Having the flexibility to choose when you check-in or check-out of a hotel can make traveling much less stressful.

Standard Hotels recently announced a new program called Standard Time, which allows guests to choose their check-in and check-out times across all five of its properties in New York, Los Angeles, and Miami.

the standard east village The Standard in New York’s East Village. Facebook/The Standard, East Village NY

Guests will have the option to choose Standard Time from the website’s drop-down menu when choosing their room type. The service includes a fee of about 5% of the rate, and guests will be contacted prior to their stay to determine the estimated check-in and check-out times.

The option might not be able for every room type, and the company recommends booking ahead to ensure you have access to it.

the standard hollywood The Standard in Hollywood, California. Facebook/The Standard, Hollywood

The option of customizable check-in and check-out times at hotels allows guests to have increased time and a more relaxed stay, which is why hotels like the Ritz-Carlton in Charlotte, North Carolina, properties of Capella Hotels and Resorts, and The Peninsula Beverly Hills offer similar services.

Hotels are making a major change to be more flexible for travelers

5 Outrageous Luxury Hotels Now Underway

5 Outrageous Luxury Hotels Now Underway

Scores of luxury hotels debut all over the globe each year—and while every shiny new development strives to shatter the industry’s gold standard in terms of services and amenities, some aim to stand out from the pack in a far more daring way.

The following soon-to-be lodges—from a waterfront resort meant to emulate the shape of microscopic sea creatures to a flashy new “coconut” ripening in Dubai—defy design conventions to the extreme, showcasing outré shells unlike any other: whimsical architectural masks molded out of ingenuity and ambition, glazed with a touch of crazy.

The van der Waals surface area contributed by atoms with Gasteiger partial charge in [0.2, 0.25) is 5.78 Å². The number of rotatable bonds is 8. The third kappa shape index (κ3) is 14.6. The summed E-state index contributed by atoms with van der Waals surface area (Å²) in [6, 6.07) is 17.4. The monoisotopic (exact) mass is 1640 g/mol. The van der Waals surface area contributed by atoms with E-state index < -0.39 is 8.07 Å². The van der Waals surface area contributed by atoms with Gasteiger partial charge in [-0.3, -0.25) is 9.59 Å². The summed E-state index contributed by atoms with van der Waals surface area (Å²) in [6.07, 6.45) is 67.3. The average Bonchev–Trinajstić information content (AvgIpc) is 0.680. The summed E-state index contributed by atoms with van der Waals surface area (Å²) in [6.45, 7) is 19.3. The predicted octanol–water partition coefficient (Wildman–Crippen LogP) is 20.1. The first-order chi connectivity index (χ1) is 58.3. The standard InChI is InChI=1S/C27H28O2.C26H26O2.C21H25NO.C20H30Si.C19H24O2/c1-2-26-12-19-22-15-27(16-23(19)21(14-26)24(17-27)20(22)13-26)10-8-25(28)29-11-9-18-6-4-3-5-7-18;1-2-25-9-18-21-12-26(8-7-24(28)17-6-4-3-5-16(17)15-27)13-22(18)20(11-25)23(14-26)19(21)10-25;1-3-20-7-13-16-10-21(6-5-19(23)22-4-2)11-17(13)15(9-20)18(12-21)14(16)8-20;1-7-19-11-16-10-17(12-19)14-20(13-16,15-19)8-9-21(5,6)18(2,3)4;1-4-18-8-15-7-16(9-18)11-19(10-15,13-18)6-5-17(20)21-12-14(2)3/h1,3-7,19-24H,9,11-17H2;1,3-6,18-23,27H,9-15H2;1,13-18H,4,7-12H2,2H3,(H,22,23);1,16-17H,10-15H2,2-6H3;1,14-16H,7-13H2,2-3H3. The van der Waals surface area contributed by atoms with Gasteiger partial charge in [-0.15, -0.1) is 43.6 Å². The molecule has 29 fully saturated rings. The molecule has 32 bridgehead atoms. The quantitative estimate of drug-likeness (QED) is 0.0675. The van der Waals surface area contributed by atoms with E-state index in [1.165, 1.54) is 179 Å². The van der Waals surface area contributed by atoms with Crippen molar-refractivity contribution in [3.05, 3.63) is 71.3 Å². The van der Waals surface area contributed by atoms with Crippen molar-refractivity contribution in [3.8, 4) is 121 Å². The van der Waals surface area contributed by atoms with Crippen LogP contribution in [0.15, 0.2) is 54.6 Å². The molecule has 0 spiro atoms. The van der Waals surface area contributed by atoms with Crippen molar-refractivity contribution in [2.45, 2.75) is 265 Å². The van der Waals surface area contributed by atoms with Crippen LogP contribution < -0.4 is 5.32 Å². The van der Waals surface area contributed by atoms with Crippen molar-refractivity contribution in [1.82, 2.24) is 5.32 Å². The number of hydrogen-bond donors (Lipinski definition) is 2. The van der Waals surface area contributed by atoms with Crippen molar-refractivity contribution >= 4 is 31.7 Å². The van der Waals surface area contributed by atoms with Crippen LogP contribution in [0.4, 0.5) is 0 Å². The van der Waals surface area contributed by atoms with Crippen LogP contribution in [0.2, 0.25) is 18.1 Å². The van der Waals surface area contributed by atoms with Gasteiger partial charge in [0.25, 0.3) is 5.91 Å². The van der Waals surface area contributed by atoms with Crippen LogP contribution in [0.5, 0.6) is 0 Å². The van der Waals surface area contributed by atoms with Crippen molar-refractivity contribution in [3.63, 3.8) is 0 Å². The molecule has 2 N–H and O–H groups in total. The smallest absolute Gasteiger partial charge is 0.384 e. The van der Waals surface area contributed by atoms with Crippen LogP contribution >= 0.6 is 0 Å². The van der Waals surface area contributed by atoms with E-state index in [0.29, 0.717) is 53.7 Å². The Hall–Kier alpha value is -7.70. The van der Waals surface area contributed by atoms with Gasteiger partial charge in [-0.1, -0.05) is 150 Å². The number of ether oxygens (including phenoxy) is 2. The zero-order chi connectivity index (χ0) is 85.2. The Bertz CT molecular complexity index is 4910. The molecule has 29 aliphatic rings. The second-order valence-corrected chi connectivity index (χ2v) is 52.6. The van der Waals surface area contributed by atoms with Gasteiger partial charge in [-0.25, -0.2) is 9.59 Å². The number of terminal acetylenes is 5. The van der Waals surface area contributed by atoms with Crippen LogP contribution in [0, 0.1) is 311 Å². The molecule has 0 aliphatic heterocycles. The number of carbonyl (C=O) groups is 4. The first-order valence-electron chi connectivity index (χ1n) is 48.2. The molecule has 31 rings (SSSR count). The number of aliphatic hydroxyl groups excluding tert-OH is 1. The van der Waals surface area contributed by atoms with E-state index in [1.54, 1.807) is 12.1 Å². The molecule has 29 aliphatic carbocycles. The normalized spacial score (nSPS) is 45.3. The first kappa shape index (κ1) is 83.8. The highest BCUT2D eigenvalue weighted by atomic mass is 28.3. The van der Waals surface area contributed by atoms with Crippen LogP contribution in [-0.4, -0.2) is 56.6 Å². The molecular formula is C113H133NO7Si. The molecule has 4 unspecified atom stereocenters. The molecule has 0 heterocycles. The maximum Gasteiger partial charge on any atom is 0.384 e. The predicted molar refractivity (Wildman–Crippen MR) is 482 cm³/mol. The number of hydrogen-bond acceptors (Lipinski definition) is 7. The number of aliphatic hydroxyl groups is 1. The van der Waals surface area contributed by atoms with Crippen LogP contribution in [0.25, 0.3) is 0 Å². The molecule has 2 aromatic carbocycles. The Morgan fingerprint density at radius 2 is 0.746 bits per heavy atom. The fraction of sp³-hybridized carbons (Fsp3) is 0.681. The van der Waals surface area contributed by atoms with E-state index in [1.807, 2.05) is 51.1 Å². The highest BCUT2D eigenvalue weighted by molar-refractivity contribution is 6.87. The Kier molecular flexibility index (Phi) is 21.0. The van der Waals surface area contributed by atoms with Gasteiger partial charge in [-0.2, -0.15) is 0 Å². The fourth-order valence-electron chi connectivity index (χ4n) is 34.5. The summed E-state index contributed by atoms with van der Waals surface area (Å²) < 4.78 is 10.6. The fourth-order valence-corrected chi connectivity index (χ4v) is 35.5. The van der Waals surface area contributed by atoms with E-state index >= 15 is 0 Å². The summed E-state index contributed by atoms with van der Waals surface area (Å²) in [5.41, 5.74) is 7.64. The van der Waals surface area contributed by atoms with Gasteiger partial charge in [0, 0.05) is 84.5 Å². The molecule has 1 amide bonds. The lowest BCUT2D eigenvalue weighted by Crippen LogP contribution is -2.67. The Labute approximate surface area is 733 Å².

#1: The ‘Loopy’ Olympian

In anticipation of the 2018 Winter Olympics in PyeongChang, Seoul-based architecture firm Planning Korea has designed a one-of-a-kind seaside resort in Gangneung, inspired by the ecological structure of plankton.


The building—best described as a rectangular figure eight—will rest on the shore of the East Sea. A combination of condominiums and hotel suites (with 946 rooms total), the glossy development—designed to optimize occupants’ views of the water and surrounding mountains with two crisscrossing slopes rimmed with gardens—will feature a massive four-seasons pool at its belt, situated beneath an LED-lit ceiling that can double as a media facade.


Sited on a 29,493-square-meter lot just half a kilometer from the Games’ soon-to-be stadiums, it’ll offer accommodations to Olympic participants and attendees, and serve as a venue for some of the event’s conventions.

A tiny “village” showcasing low-level duplex accommodations—meant to echo Hanok, a traditional form of Korean housing—will also lie at the foot of the building, peppered with pools, shops, and eateries.

#2: The Semi-Submarine ‘Cave’

About 22 miles from Shanghai’s city center rests an old quarry in the satellite city of Songjiang, near the base of Tianmenshan Mountain. Long abandoned, the 295-foot-deep, water-filled pit is undergoing a serious facelift, with a luxury hotel currently being embedded into its towering cliffside.